Friday Evening, December 6, 1957. IlSENHOWER OR NATO Meeting Major U.S. Problem By LYLE C. WILSON Unilecl Press Staff Correspondent WASHINGTON (UP)— A gambling man would have to lay odds against the United States' representative accomplishing much at thii month's NATO summit conference in Paris. The U.S. entry will President Eisenhower b or either stale. He is, after all, the vice president although neither he nor any other could explain under the circumstances now prevailing exactly what the ti'le means and what duties attach to it. American presidents have not been very successful at persona! i diplomacy. Woodrow Wilson invented it in 1918 to negotiate the Treaty of Versailles and the League of Nations covenant. Franklin D. Roosevelt made per- ever, the vice president wiil go'sona! diplomacy pay off to'- a under handicaps' wi'hout prece-jtime, but only so long a:> he and dent. Neither Nixon nor Eisenhow- j his conferees were committed by er would know, at parting hand-'the circumstances of war to an clasps, more than the vague and absolute singleness of purpose, general outlines of th? powers and,Then came Yalta where the free nalions began the bitter experi- Vice Presidnt Richard M.. Nixon, probably the former. If it proves to be 'Nixon, how- authority reposed in the vice president as the U. S. representative in Paris. Nor would the other North Atlantic Treaty Organization chiefs of state have any true measure of the Nixon's words. If he goes to Paris. N'ixort will be laying on the line his prestige, his record of hard and difficult work wellclone and — perhaps— his political future. His authority, of course, would be as great or greater than that of any ambassador or. even, of the secretary of enc of losing the peace. Harry S. Truman, ill prepared, experienced and frustrations of the 1945 Potsdam Conference, "li- weight to give senhower's effort at the 1955 Geneva Conference was a colossal bust. The effort in Paris in mid-month will be to tape up the NATO grand alliance, an urgent job, and there are some specific problems, such as: —Where to put nuclear explosives and who shall fondle the trigger. —A search for belter operational machinery to enable NATO to be an effective defensive organization. NATO Needs Boost day. Her son an<3 wife, Mr. and Mrs. Truman Randall of LaPorte have been here frequently with her, and a son, Floyd, flew here last week from Fort Lauderdale, Florida, because of his mother's illness. She is a patient in room 30-2. The Good Fellows Club, well known for its philanthropic work and its annual Christmas basket giving to needy families of the community, is preparing (or the basket project fhis holiday sea- Beyond all else, NATC needs an son. Lawrence Rice, Good Fellows inspiring s h o t-in-the-arm. The president, has appointed commit- pending summit meeting was conceived for that purpose. "The Economist," a thoughtfully edited London weekly publication, posed the problems awaiting the Paris conferees, and concluded: "But NATO is in need of something e'.se as well — the spark of leadership ttiat can come only from America; Lo strike it not only imagination is needed, but confidence in power und a grip on the realities. Can Mr. Nixon summon up the qualities to grasp this opportunity?" A drab and disappointing end- lees . appointed by Mr !„„ i« (hi. ™™n,'c v.ATn m =»i-. nominating, Dr. F. B. F tee.<? to care for th« various details. President Rice has named the following basket committees: purchasing, Wynn Gilbert, Dale Rickey, George Russell and Dean Cot- treil; basket committee, Lawrence Kraud, Frank Kellenburger, Gene Houston, Bob Tyler and John Greene; kids show, Cy Prevc, Jack Moore, John Van Meier; delivery, oe Risser. Dale Brewer, Wilbur Voigt, Mel Kubbard. Wm. Kallal, Charles Overman, Dewey Gossett. Other last of the year commit- Rice are. ing lo this month's NATO meeting — if the vice president represented the United State- — would not be for Nixon a forward step Cru'.chfie'.d, Lance Douglas; auditing, Wynn Gilbert, Geo. Station, Jack Moore. toward his great goal, which is The annual TV project will be —The stationing of U. S. mis-1 the Republican presidential nom- siles in Europe. I ination in 1960. Monticello Mrs. Harry Larson of 505 West Marion street entered White County Memorial Hospital Monday afternoon for major surgery scheduled for Tuesday morning. Mrs. M. W. Rigsbee and son, of Paris. 11!; Mr. and Mrs. Lloyd Hunt, Jack and Larry, Mr. and Mrs. Max Downey, Mary Elaine and Melvin, Mr. and Mrs. Albert Hizer. Myron, Bob. Sheryl and Russell, Mr. and Mrs. Clifford Rowsher and Danny, Mr. and Mrs. Ned, of Yorktown, were guests j Sam Maxwell. Lew Funk, Bob over Thanksgiving and the week-'Scott, all of Buffalo: Mr. and Mrs. end of Mr. and Mrs. Lloyd Sentz. Mr. and Mrs. Ned Lowry and daughter, Lynn, who have been living "in Logansport for a-time, have returned to their home at 727 South Bluff street. Mr. Lowry holds a position at the RBM plant at Logansport. Mr. and Mrs. John Ortstadt and children, who had been living in the Lowry home, moved to the Mrs. Freda Engle residence property on West • Washington street. Mrs. Lucille Steinke spent Melvin Scott and Mike of Bremen: Mrs. Betty Wolfe of Klkhart and Mr. and Mrs. John Talbutt Buffalo. Charles Willis returned to Paris Thanksgiving with her brother, Mr. and Mrs. Harry Anheier and family and her sister. Miss Ruth Anheier in Chicago. She was accompanied home Friday by her two nephews, Dennis and Johnny Anheier, who enjoyed the weekend here. Mrs. Blanche Smith returned home Sunday from a visit with relatives in Wbeaton and May- after spending the day. Phyllis Joan Rogers of Burnetls- ville. route 1, was granted a divorce from Roosevelt Rogers, by Judge Russell Gordon in White circuit court. She was granted the custody of the two minor children, line-defendant to pay $10 each Sat. urday support and $100 for plaintiff's attorney fees. He was given right of visitation. The plaintiff was represented by Attorney Charles Boomershine and defendant by Attorneys O'Neill and O'Neill. Pro-' secutor Fred Schwanke entered his' appearance for the defendant. Married May 23. 1955, the couple separated Oct. 24, 19f,6. The annual School Christmas Sing of the Monticello and Union Long Hospital, Indianapolis; Mrs. Gene Tale and daughter, R. 1, Reynolds and Mrs. James Marvin, Iflaville; Mrs. John Stombaugh, Janet Stombaugh, Master Ronald Stombaugh, 615 North Market, Winamac. Births: To Mr. and Mrs. Robert L. Grant, 214 N, Dewey, Monticello, a daughter. To Mr. and Mrs. Jesse Riddle, R. 5, Monticello, a son. To Mr. and Mrs. Donald Martin, 722 South Main, Monticello, a daughter. To Mr. and Mrs. Francis concluded Dec. 23rd. Tickets are available from all members and at Joe Cottrell's Toggery. Persons desiring to make cash contributions to the Good Fellows Christmas basket fund, may give them to Mr. Rice, John Greene, secretary of the Good Fellows Club, or Chief of F'olice Lawrence Kraud at the city hall, or at either of the local newspaper offices. This year, say "Merry Christmas" with attractive lighting and decoration at home. Monticcllo'sj best lighted homes will win valuable prizes in the Annual Christmas Lighting Contest, sponsored by the Monticelio Jaycecs. CPA Group Elects New President INDIANAPOLIS (UP)—The directors of the Indiana Association of Certified Public Accountants Thursday and elected Quentin H. Cobert of Indianapolis president of the group for the coming year. James H. Rushton, Indianapolis, was named vice president; George E. Greene of Linton, secretary, and James L. Walker of Indianapolis, treasurer. About 100 accountants from throughout the state will meet here today for their annual session. Deaths in News Logansport. Indiana, Pharos-Tribune Five By UNITED PRESS PRETORIA, South Africa— Johannes Hendrikus Viljoen, 64, South Africa's minister of education, arts, science and health, died here Thursday after a long illness. Viljoen, a supporter of racial segregation, became a member of parliament in 1933. He opposed the entry of South Africi into World War II and quit the Nationalist Party over the issue. Ike's Traffic Safety Meetinqon Dec. 9-10 INDIANAPOLIS (UP) — Two stale officials and two legislators will represent Indiana at President Eisenhower's Public Officials Conference on Traffic Safety in Washington Dec. 9-10. Attending the conference on unified traffic safety programs will be Albert E. Huber,. Indiana Traffic Safety Director; State Police Supt. Harold Zeis, Sen. Martha Y. Burnett (R-lndianapolis) and Rep. Phillip c. Johnson (R- Mooresville). as follows: First place will be $35.00; second place, $25.00; third place, $15.00; fourth, fifth, and sixth places, $5.00 each; sevenih, eighlh, ninth, and tenth places, !.so each. It is hoped that there will be a large amount of interest, and everyone will try to be a winner. WE HAVE... Thursday of a heart attack. A]!-!r ar f ra< -L p | t .port-had been a U.S. commercial j *- ar (> - raSneS mr ° j attache at several European em-jTrUCk.; Man Killed bassies before joining the film as- : snriatinn in F'iwlanrt in -Q->7 sociation in England in .9.7. MADRID - Mariano Asquerino. ,-m-Tij nn-,ir, <r-i3> n i IT SOUTH BEND <LP) — Robert L. | Crafford> 27| O sceola, was killed "" 1 wlln llls aut °- 'at a hospital here Thursday night ' i after a short illness. Asquerino, a '. native of Tarragona Province, was well known in South America as well as in Spain ! LONDON — Fayette Ward Allport, 64, European manager of the Motion Picture Association of America, died at his home here Daily demand for water in (lie United States is eslimaled at 200 billion gallons. The U. S. Depart- menl of Agriculture says demand may double during the next 25 years. ast ° f herc - Tlle truck . dnvcn b >' Herman Oilman, 49, South Bend, had slopped for a two-car accident wllieh was blocking the highway ahead. Crafford was dead on arrival at St. Joseph's Hospital in Mishawaka. Read the Classified Ads A GIFI TO Burns, 313 East Ohio, Monticello, i Anyone who is a resident of a daughter. A son was born to Mr.iMonlicelto and surrounding areas and Mrs. Leon Gross of Monticel-[ within one mite may enter the lo, route 5. A daughter was born Christmas lighting contest. The to Mr. and Mrs. George Robinson deadline for the entry blanks to of Monon. | be received by John McLaughlin, Mrs. Minnie Randall has been'Box 214, Monticello, will be De- quite ill with a heart condition a', cember 19. While County Memorial Hospital the -past two weeks. She observed her 73rd birthday anniversary Mon- The hours for judging will be on Sunday, Dec. 22. The prizes for the contest are wood. 111., over the Thanksgiving Township Schools has been an- holiday ' , nounced for December 20 at 10 A Thanksgiving dinner held at lo ' clot:k in tlle sla SS s &? m - ^'P 1 the home of Mr. and Mrs. John F . H . Gillespie stated, in making Talbutt at Buffalo each year for;;" 16 announcement, that^spme thir- relatives and others was enjoyed again this year. The group greatly enjoys the get-together, the men going hunting and the women getting the dinner, a climax of the Thanksgiving. Roast, turkey, goose, fried chicken, meat loaf and baked liam with many other delicious dishes were enjoyed. Fort-six were in attendance. Those present were: Mr. and teen hundred school children were busily and happily preparing for this fine program. i The public, again this year, is! invited lo attend and participate in the colorfu-1 Christmas observance. The directors of Ihe program are. Mrs. Kalherine Thayer, Mrs. Ruby Clerget, and Perdue Powlen. Reports from White County Me- Mrs. Lee Fraker, Young Ameri-, morial hospital. ca; Mr. and Mrs. Harold Hughes, i Dismissed: Mrs. James Musall Mr. and Mrs. Don Hughes, Steve, and daughter, R. 4, Monticello, TerrI and Linda, Murrell Hughes, 1 Mrs. James A. Hadley and son, Logansport; Mr. and Mrs. Charles Monon, Mr. and Mrs. James R. Willis, Joanne, Richard and Bruce Sorrell, transferred to Robert WARDS" 504 North Logansport, Indiana WAGON LOAD OF BARGAINS ITEMS REDUCED UP TO 75% Poultry — Dairy & Miscellaneous Farm Items PRICE RANGE 50c to $15.00 NEW ^CARTRIDGE PEN f.'..'.the fountain pen that fills like a ballpoint! The finishing touch in any home . . . a grandfather clock in fine mahogany . . . full Westminister chimes every quarter, half and full hour. Graceful Colonial design executed by craftsmen. Silver arched dial with black and gilt trim. Black serpentine hands, 6 feet tall. $199.50 (plus tax) WHERE QUAltTY REIGNS SUPREME ON MARKET STREET • no ink mess! just drop Skrip cartridge into barrel and write • choice of handwriting point styles and colors Sheoffer's Snorkle Pens from $7.95 up. Other Sheaffer'j $2.95 up. COME IN TODAY1 TEST "SNORKLE" YOURSELF Your name in gold letters on each pen and pencil. Hundreds to choose from. TIMBERLAKE'S GSFT SHOP "Headquarters for Fine Fountain Pens and Pencils" PENNEY'S «:iiW A,V. S :. . f B R I'T iTfr CHRISTMAS STORE HOURS MON., TUES., WED., THURS., 9 to 5 FRIDAY and SATURDAY 9 to 9 I *• CHRYSLER DEALERS' CHRISTMAS OPEN HOUSE! * DECEMBER 5th TO 15th I COME IN AND SEE OUR GREAT ARRAY OF MERRY CHRISTMAS SPECIALS! BIO ALLOWANCES! BIB DEALS! Generous Holiday Terms! Plus the most wanted advances in 1958 motoring ... •£r Glamorous Flight-Sweep Styling ,., more popular ihan CY«! ">T Fabulous Torsion-Airs Ride ... yours at no «:ira cost! •$? Effortless Constant-Control Power Steering! -fc Giant Total-Contact Brakes! Safest and biggest in motoring! •£? Exclusive Auto-Pilot. . . the magic speed control device that lakes the risk and fatigue out of distance driving! SEE THE ALL-NEW CHRYSLER WINDSOR Bringing you Chry»l«r luxury and pre»tlg» In a n«w low»r-prlc«d rang*! You can compare this car-not with others in its price class —hut with cars costing up lo $2000 more. No other car puts so much luxury within your reach lit such a price. Price the Chrysler Windsor. Let us show how very little more per month it will cost you lo own it than one of the lowest-priced cars. MIGHTY CHRYSLER Glamour Car of The Forward Look Oome to the Christmas Open House at your nearby Chrysler Dealer HENDRICKSON MOTOR SALES, Inc., 411-423 S. Third St., Phone 5151 for a jGhristmas for HER! T» j**£\ +J + M f 100% zephyr wool knits WITH HEMS YOU SHORTEN with a pull of a thread! ONLY And these basics travel from nine to midnight without a -wrinkle! Feel their fine textured wool "... see their smart three-quarter sleeves ... their rich angora and rib knit trims! Their skirts walk easily, never pull taut... their smooth raglan shoulders fit as though made for you! Red, blue, black, beige, nutmeg. Sizes 10 to 18.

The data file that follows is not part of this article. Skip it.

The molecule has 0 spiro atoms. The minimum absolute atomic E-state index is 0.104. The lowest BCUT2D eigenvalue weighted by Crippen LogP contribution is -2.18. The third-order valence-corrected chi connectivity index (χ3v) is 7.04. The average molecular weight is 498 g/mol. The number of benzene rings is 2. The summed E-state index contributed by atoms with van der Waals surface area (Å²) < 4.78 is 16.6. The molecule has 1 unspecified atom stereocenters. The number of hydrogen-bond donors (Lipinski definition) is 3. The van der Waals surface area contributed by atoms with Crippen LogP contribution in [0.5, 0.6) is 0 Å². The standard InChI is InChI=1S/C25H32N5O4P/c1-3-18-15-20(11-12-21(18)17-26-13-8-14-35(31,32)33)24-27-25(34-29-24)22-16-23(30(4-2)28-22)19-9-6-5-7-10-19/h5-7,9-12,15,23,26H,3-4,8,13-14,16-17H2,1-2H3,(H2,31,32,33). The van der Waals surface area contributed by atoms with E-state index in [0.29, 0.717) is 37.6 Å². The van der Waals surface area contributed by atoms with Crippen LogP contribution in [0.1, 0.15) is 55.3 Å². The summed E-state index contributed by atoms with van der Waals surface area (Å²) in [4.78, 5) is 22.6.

Get access to Newspapers.com
- The largest online newspaper archive
- 11,800+ newspapers from the 1700s–2000s
- Millions of additional pages added every month